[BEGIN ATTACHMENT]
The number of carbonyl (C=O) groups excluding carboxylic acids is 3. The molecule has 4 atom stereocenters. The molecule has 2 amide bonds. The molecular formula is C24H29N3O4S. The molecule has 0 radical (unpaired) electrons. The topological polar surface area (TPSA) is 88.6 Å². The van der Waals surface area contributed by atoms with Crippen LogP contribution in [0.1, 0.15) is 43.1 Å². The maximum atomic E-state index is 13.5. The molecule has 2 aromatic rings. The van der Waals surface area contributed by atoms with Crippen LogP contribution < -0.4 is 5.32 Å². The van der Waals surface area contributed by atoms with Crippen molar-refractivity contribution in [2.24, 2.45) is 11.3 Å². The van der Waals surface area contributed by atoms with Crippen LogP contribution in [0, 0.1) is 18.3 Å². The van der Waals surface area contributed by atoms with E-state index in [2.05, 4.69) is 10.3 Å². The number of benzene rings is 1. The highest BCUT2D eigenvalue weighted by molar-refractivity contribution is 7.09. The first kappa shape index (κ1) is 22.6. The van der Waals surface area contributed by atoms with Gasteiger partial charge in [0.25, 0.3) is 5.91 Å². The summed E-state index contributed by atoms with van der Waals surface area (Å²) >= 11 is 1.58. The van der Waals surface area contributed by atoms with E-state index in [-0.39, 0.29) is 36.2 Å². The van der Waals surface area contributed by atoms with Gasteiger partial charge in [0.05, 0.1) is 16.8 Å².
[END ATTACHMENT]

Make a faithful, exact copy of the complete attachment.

The number of carbonyl (C=O) groups excluding carboxylic acids is 3. The molecule has 4 atom stereocenters. The molecule has 2 amide bonds. The molecular formula is C24H29N3O4S. The molecule has 0 radical (unpaired) electrons. The topological polar surface area (TPSA) is 88.6 Å². The van der Waals surface area contributed by atoms with Crippen LogP contribution in [0.1, 0.15) is 43.1 Å². The maximum atomic E-state index is 13.5. The molecule has 2 aromatic rings. The van der Waals surface area contributed by atoms with Crippen LogP contribution < -0.4 is 5.32 Å². The van der Waals surface area contributed by atoms with Crippen molar-refractivity contribution in [2.24, 2.45) is 11.3 Å². The van der Waals surface area contributed by atoms with Crippen LogP contribution in [0, 0.1) is 18.3 Å². The van der Waals surface area contributed by atoms with E-state index in [2.05, 4.69) is 10.3 Å². The number of benzene rings is 1. The highest BCUT2D eigenvalue weighted by molar-refractivity contribution is 7.09. The first kappa shape index (κ1) is 22.6. The van der Waals surface area contributed by atoms with Gasteiger partial charge in [0.25, 0.3) is 5.91 Å². The summed E-state index contributed by atoms with van der Waals surface area (Å²) >= 11 is 1.58. The van der Waals surface area contributed by atoms with E-state index in [-0.39, 0.29) is 36.2 Å². The van der Waals surface area contributed by atoms with Gasteiger partial charge in [0.05, 0.1) is 16.8 Å².